Build and support Pittsburgh’s innovation clusters in advanced manufacturing, life sciences and autonomous systems.
The research centers and the regional economy could be connected more easily with a “focused technology approach,” the report states. Putting that focus on the robotics, advanced manufacturing, life sciences and autonomous systems sectors makes the most sense and plays to the region’s established strengths.
Pittsburgh Mayor Bill Peduto said at the conference he wants to see the creation of a fund that would be supported by the city, with matching funds from nonprofits and companies, to drive resources into the city’s growing tech sector and startup companies in low-income neighborhoods.
“We would work to fix up neighborhood business districts and help somebody who wants to start their own auto repair shop or their own barbershop to be able to get through those first few years when a company makes it or breaks it,” the mayor said.
Define, grow and connect the Oakland Innovation District. Oakland needs to be more clearly identified and marketed to include an emphasis on investments in Carnegie Mellon University, UPMC and the University of Pittsburgh.
Katz said Pittsburgh doesn’t do a great job selling its strengths to the world.
“This is the way the world thinks about innovation; they don’t think about countries or states or metropolitan areas, or even cities, they think about districts,” he said. “You have that now, and you need to play it out.”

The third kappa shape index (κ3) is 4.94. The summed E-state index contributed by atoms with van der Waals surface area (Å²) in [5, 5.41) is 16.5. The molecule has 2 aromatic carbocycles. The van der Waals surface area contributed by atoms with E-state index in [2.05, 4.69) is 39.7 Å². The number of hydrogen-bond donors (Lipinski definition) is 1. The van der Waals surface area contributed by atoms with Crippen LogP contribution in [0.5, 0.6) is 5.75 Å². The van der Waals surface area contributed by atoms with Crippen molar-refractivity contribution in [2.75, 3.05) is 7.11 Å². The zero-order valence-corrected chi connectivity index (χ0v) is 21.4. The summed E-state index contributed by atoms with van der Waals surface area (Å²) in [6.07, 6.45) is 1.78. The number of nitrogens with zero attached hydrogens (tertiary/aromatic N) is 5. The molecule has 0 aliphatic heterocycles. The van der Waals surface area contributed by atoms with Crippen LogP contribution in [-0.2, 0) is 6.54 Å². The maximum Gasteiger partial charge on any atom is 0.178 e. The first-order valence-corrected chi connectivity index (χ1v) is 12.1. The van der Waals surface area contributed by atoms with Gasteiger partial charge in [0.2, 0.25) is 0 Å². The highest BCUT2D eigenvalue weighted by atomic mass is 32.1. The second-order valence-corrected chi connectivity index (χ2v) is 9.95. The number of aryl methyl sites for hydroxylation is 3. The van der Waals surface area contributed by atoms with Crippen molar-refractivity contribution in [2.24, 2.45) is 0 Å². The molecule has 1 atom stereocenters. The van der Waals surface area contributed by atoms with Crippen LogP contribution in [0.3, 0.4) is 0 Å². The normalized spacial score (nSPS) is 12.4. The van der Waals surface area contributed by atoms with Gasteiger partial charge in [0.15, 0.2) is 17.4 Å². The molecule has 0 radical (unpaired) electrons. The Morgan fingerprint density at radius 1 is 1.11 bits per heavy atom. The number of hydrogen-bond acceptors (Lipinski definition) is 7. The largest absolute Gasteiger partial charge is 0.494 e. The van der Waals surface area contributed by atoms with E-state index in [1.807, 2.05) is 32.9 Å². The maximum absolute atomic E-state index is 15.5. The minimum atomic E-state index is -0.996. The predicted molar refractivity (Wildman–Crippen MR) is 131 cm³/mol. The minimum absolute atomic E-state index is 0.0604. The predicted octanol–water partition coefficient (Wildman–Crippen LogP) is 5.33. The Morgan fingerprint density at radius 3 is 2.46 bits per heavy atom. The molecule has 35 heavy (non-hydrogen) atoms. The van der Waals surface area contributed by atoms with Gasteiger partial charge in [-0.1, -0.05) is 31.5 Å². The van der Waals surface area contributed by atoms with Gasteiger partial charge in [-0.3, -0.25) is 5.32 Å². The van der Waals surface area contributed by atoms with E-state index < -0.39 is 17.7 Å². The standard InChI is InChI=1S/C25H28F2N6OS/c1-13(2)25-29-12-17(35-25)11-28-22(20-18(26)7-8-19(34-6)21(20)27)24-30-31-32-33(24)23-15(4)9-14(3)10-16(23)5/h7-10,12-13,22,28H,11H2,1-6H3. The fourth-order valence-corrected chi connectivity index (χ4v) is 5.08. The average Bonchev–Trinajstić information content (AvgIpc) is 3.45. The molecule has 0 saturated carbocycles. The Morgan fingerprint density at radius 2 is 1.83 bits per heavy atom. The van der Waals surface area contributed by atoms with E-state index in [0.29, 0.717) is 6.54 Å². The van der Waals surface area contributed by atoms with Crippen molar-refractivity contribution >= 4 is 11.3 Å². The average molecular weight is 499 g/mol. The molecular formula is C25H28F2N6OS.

University of Pittsburgh Chancellor Patrick Gallagher said it would take action on all sides to push such an initiative forward. “The universities can’t be in an ivory tower. They have to be embedded in the community.”
Improve the pipeline of high-growth entrepreneurs.
A global accelerator would attract “world-class startups” in the healthcare sector, the report states. Startup capital, or the lack of it, is a big obstacle for Pittsburgh’s young entrepreneurs. But that has to extend beyond just offering funding, Katz said.
“What startups need when they’re coming out of a university or just generally emerging is they need an ecosystem,” Katz said. “They need access to capital, they need access to mentoring. They usually need, like a co-working space; they need a community that basically is supporting them.”